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On This Day In Everton History: April 12th

Rule changes, suspensions and FA Cup matches

Everton training
L to R: Jimmy Gabriel, Sandy Brown, Alex Young, Alex Parker, Tony Kay and Fred Pickering, 6th January 1965.
Photo by Owens/Mirrorpix/Getty Images

From rules changes to suspensions to FA Cup matches, there is a lot that has happened on April 12th for the Toffees. So let’s take a look at how this date shaped Everton history as we know it.

1924: Chedgzoy forces rule change

As many of us know, the rules for taking a corner are pretty simple. There haven’t been too many changes to them over the years and they seem to have been locked in since the beginning of football, but there was a time when some of the simplest corner rules didn’t exist, which brings us to April 12th, 1924.

The Toffees were taking on Tottenham Hotspur at White Hart Lane late in the season. Neither team was in the battle for the title and they weren’t truly in the relegation battle either, so there wasn’t much to play for with the campaign coming to a close. Despite all of that, though, this game still brought us one of the more important rule changes in history. The Toffees ended up beating Spurs 5-2, but it was Sam Chedgzoy’s goal that got all the attention. Chedgzoy was in charge of taking corners for the Toffees at the time and instead of distributing the ball into the box or to a player standing a few feet away, the Englishman just dribbled the ball himself. Even at that time, surely, the act seemed illegal, but it wasn’t and Chedgzoy took the ball all the way from the corner to the net before firing a shot home. It was ingenious and shocking and it caught the attention of the Football Association who wasted no time in changing the rule at the end of the season, stating that, from then on, the corner taker could only touch the ball once.

Sam Chedgzoy
Everton's Sam Chedgzoy
Photo by Topical Press Agency/Getty Images

1964: Tony Kay suspended for match-fixing

In the early 1960’s, Everton were starting to make noise on the big stage again after a trophy drought of 20+ years. One of the most talented players at that time was Tony Kay, a Sheffield native, who was dominating football for his hometown club, Sheffield Wednesday. In December of 1962, Everton splashed the cash for the dynamic midfielder, paying a British record transfer fee at the time of £60,000 to earn the services of Kay. They would go on to win the title that season, but disaster would strike for Kay and the Toffees just about a year later. That brings us to April 12th, 1964.

On this day, The Sunday People, released an article that contained allegations of match-fixing in English football, a scandal that involved Tony Kay. As the story goes, Jimmy Gauld, an ex-Everton forward, approached a couple of Sheffield Wednesday players about a match to bet on. They identified their match on December 1st, 1962 against Ipswich Town, a match they typically lost, as the one. From there, one Sheffield player, David Layne approached Tony Kay, who was still with Sheffield Wednesday at the time and persuaded him to bet £50 on the game at 2/1 odds. Sheffield Wednesday would lose the game 2-0 and bookmakers lost tons. It took a couple years, but The Sunday People reporter, Mike Gabbert, uncovered the story after asking Jimmy Gauld to help him by setting up a meeting with Tony Kay in a car that was rigged with microphones. It was that call that completed the investigation and helped convict Kay of his crime. There were 33 players that were convicted of match-fixing in the end, with Kay getting the worst of it, four months in prison, a £150 fine and a ban from football for life, despite the fact that he had only bet on one match. The ban would be lifted 7 years later, but Kay, then in his mid-30s, was unable to restart his career, ending a promising footballing future before it had really got started.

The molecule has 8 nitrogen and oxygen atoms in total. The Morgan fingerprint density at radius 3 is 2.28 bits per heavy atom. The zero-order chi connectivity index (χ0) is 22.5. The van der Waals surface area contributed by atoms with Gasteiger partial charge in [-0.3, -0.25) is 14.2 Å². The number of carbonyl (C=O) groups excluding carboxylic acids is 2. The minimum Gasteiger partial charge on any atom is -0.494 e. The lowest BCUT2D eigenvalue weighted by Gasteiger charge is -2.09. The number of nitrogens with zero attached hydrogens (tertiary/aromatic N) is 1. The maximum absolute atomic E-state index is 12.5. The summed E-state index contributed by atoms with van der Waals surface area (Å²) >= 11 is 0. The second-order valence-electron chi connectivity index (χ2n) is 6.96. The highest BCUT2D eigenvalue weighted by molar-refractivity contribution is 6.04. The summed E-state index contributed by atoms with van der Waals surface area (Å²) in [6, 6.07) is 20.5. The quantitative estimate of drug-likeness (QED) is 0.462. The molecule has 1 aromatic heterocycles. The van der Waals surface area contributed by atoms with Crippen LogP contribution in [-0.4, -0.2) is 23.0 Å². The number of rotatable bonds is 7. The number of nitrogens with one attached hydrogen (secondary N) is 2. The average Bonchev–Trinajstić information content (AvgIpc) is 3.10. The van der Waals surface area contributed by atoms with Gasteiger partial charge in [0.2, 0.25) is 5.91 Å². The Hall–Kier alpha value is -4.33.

Tony Kay
Everton and England player Tony Kay pictured circa 1962.
Photo by Don Morley/Allsport UK/Getty Images

1980: Everton earn FA Cup semifinal draw

In a year where Everton just avoided relegation in the league, there was still some promise of bringing home their first trophy in 10 years at the end of the season. The Toffees had not been able to string together more than 2 wins in a row in the 1979-80 campaign, but they did manage to string together enough wins to find themselves in the FA Cup Semis. After a clean sheet victory over Brighton and Hove Albion and a few 3 goal victories over Aldershot, Wigan and Wrexham, Everton took on Ipswich town at home in the quarterfinals. It was a hard fought battle, but goals from Brian Kidd and Bobby Latchford earned the Toffees a 2-1 victory and a trip to the FA Cup semis, which brings us to April 12th, 1980.

In a match that took place at Villa Park, Everton took on the second division’s West Ham United. But, despite the fact that they were playing in different leagues, the sides were evenly matched. Stuart Pearson scored for the Hammers and Brian Kidd converted a penalty for the Toffees before being sent off as this one ended all square at 1. The semifinal would go to a replay at Elland Road where West Ham’s magical run would continue as they knocked off Everton, 2-1, to advance to the final. The Hammers would finish their Cinderella story by defeating defending FA Cup champs Arsenal 1-0, making history as the last team that wasn’t from the top division to win the trophy. As for Everton, it was disappointment again, but it wasn’t long before that all faded and the Toffees became an English powerhouse in the mid 1980’s.

And THAT is today in Everton history.